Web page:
Monday, January 05, 2015

The Morning After: Cowboys 24, Lions 20 (Wildcard Round)

That is a win to remember.
In beating the Lions in front of the playoff world, the Dallas Cowboys win for the 13th time in their unlikely 2014 season and now press to within 2 wins of returning to the Super Bowl. It was the furthest thing from easy, but the win demonstrated again a few things about this version of your Cowboys:
1) - This team possesses a mental resolve and an intestinal fortitude that has seemed to be non-existent for many years by too many rosters in Dallas.  When this group of guys are asked to dig a little deeper and fight a little harder, it often seems they are quite capable of doing just that.
2) - This is a team.  There are some pieces that are more value-weighted than others, but as a whole, we saw yesterday in Arlington that it takes a roster of players each doing their jobs at very high levels to survive the meat-grinder of the NFL Playoffs.  Either a lot of players bring top performances to the stadium on Sunday or an entire roster goes home with regrets and hopes for next year.  The Cowboys are advancing and it needed every yard and every point to do so.  The Lions are discussing ifs and buts and off-season planning has begun.
Let's start with the most amazing story of them all, DeMarcus Lawrence.  Until Sunday, he had been one of the young prospects on this roster that the team heavily invested in, yet the payoffs and promises that he will be worth it appeared to be completely postdated for 2015 and beyond.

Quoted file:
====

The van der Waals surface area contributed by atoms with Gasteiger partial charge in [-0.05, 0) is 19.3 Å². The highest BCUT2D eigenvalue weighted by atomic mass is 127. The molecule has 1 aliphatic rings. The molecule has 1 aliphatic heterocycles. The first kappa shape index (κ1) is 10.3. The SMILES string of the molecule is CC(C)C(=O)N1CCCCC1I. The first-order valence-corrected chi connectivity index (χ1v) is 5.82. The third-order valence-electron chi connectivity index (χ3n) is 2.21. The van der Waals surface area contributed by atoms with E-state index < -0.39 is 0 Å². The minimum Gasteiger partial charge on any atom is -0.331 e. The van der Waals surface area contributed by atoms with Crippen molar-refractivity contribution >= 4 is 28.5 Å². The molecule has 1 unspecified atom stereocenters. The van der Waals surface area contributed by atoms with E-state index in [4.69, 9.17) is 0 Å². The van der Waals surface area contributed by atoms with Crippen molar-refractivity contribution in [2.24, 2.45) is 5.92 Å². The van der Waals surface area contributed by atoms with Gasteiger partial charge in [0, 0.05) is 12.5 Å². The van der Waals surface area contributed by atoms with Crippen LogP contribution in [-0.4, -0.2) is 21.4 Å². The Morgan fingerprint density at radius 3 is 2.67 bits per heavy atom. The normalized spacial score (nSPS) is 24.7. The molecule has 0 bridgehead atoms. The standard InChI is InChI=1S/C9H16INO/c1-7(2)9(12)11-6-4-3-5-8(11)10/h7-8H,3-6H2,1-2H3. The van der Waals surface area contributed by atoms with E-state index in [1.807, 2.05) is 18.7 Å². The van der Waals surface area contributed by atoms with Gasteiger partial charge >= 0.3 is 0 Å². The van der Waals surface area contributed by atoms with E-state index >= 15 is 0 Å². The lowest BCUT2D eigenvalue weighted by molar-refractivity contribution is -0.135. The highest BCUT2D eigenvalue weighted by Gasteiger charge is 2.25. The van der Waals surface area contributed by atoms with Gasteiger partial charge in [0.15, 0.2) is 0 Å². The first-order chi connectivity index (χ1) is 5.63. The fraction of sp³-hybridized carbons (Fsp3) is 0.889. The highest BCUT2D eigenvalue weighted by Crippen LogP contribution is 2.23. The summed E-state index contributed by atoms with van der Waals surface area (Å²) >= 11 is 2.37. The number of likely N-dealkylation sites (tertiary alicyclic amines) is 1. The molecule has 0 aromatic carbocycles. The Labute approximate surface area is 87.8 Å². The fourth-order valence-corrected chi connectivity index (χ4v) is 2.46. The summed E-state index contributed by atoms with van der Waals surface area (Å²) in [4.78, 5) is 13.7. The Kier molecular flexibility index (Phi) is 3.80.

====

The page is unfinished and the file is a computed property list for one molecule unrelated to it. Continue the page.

Lawrence hurt himself to start training camp, did not appear in a game until Week 9 versus Arizona, and did not make a memorable play in the entire regular season.  But, on Sunday, he had two moments in the final minutes of the game that will be remembered in Cowboys lore for a long time to come.
First, with 2:05 to go in the game and the Cowboys guarding a 24-20 lead, Matthew Stafford is smashed by Anthony Spencer as he is trying to wait for a receiver to get open and the ball bounces free right to the feet of Lawrence who was a rather innocent bystander.  Lawrence couldn't believe his good fortune and as opposed to just falling on it to secure the game (at the Lions 23 yard line), he decides to scoop and attempt to score.  But as so many linemen have learned over the years, protecting the ball is not as easy as it looks and Garrett Reynolds was able to knock the ball free from Lawrence and back into Detroit's possession.
In a moment of instantaneous and instinctual bad judgement, Lawrence had a chance to be the hero and it quickly diminished into a real chance to be the goat.  Fox hurried to find Leon Lett on the sideline to hammer home the point and the irony of a position coach who is remembered for a similar moment or two was too much to pass up.  You couldn't help but fear the final 2 minutes just because this poor rookie was going to be held responsible for years if the defense could not dig in and stop Stafford and Megatron one more time.
And that is where the story turned around for the young Boise State pass rusher.  If he was saving his best down of his rookie year for when he and the Cowboys needed it most,  then we must credit him for an amazing flair for the dramatic.  On 4th and 3, with only a minute left and the Lions in Cowboys territory - and only 1 minute since his momentary lapse of reason, he burst by Lions' 1st round left tackle Riley Reiff with an explosive burst and performed the sack/strip/recovery triple play to secure the ball and end the game all in one move.  DeMarcus Lawrence saved the day in a way that a certain other pass rusher named DeMarcus had done before.  What a glorious moment of instant redemption for the talented young defender.